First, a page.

No doubt the first thing that came to your mind upon seeing advertisements for The Bourne Legacy is the question of why. Why bother making a Jason Bourne-Free Bourne film in the first place? Didn't the series already end on a well defined note?
The film itself doesn't satisfactorily answer that question. It occurs tangentially to the final Matt Damon Bourne film and adds a curious layer to the mythos—namely, that in this universe, the sole purpose of the American intelligence apparatus is to kill members of the American intelligence apparatus—but all that matters less that if the action scenes pop, which they do, and if the story stands enough on its own to keep you from feeling the weight of the previous entries in the series. Which it almost does.
Pulling that off was perhaps the biggest challenge for Tony Gilroy as he set out to essentially reboot the franchise he helped create a decade ago. Recently in Los Angeles, he sat with Jeremy Renner and articulated that difficulty with a bit more accidental candor than expected.
"They tried for a long time to figure out how to go forward after Ultimatum... I'm not sure I could have done that," Gilroy said. "But by the time everyone had left and the party was sort of over, and [they were asking] what do we do post-Bourne, the first conversation was really like a game. 'You know what you could do, you could say there was a much larger conspiracy, you could say that that was only a small piece of the whole thing.' That's a sexy idea, everybody really gets involved with that idea, and then it's 'God, you know what you could do, you could have Ultimatum playing in the background of the first 12 to 15 minutes of the movie, that'd be a phone call from the other movie to our movie.'"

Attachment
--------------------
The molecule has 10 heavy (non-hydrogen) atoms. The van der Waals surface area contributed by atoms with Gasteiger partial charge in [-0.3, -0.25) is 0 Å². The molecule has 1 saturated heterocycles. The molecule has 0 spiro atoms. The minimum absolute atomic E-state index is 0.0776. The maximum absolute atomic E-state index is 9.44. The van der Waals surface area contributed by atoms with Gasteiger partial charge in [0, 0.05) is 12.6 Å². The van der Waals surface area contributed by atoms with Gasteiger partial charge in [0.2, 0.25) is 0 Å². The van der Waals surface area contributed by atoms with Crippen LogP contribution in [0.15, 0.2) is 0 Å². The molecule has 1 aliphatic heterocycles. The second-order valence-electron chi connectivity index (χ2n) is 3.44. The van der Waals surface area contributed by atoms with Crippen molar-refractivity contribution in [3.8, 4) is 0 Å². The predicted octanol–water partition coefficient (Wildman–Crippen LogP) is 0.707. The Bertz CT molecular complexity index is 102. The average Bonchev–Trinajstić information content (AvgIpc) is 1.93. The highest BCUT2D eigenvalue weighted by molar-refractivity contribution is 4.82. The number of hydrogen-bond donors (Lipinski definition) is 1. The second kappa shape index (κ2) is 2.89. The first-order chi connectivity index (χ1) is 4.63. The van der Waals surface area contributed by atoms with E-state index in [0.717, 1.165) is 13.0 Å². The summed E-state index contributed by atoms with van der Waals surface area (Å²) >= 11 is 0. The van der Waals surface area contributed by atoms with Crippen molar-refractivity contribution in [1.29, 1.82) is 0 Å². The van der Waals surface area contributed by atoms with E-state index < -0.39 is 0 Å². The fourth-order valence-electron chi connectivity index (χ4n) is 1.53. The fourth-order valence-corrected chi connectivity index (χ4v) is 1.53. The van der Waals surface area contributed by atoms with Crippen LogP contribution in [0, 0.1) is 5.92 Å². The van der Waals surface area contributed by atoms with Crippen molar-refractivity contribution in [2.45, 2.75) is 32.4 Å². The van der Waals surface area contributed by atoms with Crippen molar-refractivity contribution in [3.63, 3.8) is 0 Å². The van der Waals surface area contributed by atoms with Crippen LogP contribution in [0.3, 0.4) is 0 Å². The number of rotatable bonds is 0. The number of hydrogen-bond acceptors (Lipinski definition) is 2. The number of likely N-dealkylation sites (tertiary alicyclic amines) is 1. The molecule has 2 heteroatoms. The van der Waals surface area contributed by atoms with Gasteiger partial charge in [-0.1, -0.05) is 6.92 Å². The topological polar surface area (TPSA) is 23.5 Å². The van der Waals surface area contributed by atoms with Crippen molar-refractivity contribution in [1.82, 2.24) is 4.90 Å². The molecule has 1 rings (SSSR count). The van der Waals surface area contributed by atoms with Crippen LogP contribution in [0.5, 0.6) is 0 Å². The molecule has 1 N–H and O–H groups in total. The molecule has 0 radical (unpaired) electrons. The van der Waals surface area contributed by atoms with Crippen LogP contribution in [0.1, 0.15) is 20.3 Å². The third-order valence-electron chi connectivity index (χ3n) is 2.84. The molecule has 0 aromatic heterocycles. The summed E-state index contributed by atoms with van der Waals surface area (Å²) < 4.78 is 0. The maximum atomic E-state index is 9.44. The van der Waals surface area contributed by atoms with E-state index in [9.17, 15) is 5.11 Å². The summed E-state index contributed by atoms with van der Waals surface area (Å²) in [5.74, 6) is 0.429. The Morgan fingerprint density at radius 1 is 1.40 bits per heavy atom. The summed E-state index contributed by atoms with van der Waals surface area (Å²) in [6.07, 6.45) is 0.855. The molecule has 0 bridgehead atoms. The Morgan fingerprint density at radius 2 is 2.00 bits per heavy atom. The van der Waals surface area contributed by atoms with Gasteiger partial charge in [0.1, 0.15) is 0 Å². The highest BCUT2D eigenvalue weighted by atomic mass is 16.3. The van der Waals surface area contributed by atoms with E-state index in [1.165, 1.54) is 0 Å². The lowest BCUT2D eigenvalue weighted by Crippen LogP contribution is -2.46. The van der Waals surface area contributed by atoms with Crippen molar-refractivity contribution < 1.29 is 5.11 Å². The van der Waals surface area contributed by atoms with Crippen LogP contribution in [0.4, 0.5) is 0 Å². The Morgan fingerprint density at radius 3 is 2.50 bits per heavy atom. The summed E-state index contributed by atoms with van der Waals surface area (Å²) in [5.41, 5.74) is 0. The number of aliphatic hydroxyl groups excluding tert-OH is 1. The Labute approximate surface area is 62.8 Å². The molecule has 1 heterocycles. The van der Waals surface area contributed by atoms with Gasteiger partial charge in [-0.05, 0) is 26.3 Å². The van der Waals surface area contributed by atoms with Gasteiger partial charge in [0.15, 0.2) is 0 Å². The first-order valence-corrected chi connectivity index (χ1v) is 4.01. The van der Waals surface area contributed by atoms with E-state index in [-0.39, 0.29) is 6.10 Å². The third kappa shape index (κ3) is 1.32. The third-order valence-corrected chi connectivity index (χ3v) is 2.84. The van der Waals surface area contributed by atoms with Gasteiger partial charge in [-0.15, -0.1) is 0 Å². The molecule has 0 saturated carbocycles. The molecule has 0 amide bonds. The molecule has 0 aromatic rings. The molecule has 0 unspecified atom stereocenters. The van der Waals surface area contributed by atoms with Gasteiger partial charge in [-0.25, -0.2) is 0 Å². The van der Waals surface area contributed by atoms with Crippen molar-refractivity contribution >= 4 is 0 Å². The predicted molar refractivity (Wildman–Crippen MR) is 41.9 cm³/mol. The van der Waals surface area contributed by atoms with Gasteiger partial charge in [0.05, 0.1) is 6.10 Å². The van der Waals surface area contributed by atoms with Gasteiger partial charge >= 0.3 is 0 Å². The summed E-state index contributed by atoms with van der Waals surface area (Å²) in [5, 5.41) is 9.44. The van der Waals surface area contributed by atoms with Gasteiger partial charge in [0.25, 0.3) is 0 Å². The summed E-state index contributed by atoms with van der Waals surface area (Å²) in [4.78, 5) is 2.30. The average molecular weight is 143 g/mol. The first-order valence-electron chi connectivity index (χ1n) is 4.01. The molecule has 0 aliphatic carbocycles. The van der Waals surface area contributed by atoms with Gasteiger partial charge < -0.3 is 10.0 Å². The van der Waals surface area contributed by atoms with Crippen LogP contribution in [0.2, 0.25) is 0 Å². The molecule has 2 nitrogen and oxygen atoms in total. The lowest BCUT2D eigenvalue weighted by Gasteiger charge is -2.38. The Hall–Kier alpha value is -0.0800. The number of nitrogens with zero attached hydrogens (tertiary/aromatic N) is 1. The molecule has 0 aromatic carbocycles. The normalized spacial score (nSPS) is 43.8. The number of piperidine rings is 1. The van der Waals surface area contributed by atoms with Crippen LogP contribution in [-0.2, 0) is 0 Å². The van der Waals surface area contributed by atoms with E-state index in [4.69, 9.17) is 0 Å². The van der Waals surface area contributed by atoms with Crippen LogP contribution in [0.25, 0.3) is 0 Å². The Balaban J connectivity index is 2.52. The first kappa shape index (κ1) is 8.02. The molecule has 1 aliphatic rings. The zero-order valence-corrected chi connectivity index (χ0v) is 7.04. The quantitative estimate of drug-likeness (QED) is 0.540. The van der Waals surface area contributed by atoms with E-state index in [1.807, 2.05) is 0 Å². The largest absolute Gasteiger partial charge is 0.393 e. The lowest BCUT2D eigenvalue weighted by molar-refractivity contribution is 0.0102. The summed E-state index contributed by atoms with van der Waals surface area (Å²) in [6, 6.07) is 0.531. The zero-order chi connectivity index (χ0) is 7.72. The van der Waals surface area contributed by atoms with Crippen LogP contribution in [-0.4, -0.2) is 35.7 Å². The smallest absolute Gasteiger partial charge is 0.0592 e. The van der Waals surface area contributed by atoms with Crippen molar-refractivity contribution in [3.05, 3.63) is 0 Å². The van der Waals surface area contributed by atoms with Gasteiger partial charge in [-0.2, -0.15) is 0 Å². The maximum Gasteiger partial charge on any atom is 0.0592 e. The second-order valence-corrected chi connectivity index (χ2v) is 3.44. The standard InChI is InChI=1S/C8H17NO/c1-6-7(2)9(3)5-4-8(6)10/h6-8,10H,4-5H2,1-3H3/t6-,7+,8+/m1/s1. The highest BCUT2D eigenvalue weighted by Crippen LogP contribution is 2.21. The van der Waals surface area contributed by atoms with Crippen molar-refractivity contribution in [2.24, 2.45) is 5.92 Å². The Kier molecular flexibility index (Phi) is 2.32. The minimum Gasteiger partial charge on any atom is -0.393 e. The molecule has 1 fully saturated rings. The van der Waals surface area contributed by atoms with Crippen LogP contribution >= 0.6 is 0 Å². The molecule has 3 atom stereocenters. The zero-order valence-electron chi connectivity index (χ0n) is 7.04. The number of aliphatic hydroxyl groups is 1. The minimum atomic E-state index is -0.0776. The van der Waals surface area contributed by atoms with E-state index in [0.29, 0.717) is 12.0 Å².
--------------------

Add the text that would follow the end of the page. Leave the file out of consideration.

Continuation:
That aspect of the film works, thanks to the return of series regulars like Scott Glenn, Joan Allen, and David Strathairn, all of whom appear just long enough to suggest even more potential, should any sequels get made. But the story hinges around Bourne 2: Electric Boogaloo, aka new spy Aaron Cross, played by Jeremy Renner. Renner does a serviceable job as someone who, unlike Damon's Jason Bourne, was happy to have been a part of the organization that now wants him dead. He imagined Cross as perhaps someone who signed up trying to good in the world. "It's a new palette of colors and a new canvas to paint upon," said Renner.
That metaphor kept popping up, notably when Gilroy spoke for a bit about The Bourne Legacy's action. The thing that really sets Legacy apart from the original trilogy is vast difference between Gilroy's grounded, mapped-out style of action and previous series director Paul Greengrass' inscrutably blurry handheld aesthetic. (For the record, I love it, but opinions vary.) "We had a much wider canvas," said Gilroy. "We had free reign in having a slightly different visual vocabulary for that part of the film. When you get to the action is has to have the maximum testosterone and energy it possibly can, there's a lot of ways to do that...I like to know where I am in action sequences, if I'm supposed to."
The Bourne Legacy is a perfectly serviceable thriller that could probably have thrived on its own without even being connected to the Bourne series. When talking about a relaunch that almost seems superfluous, that's the best anyone could hope for.
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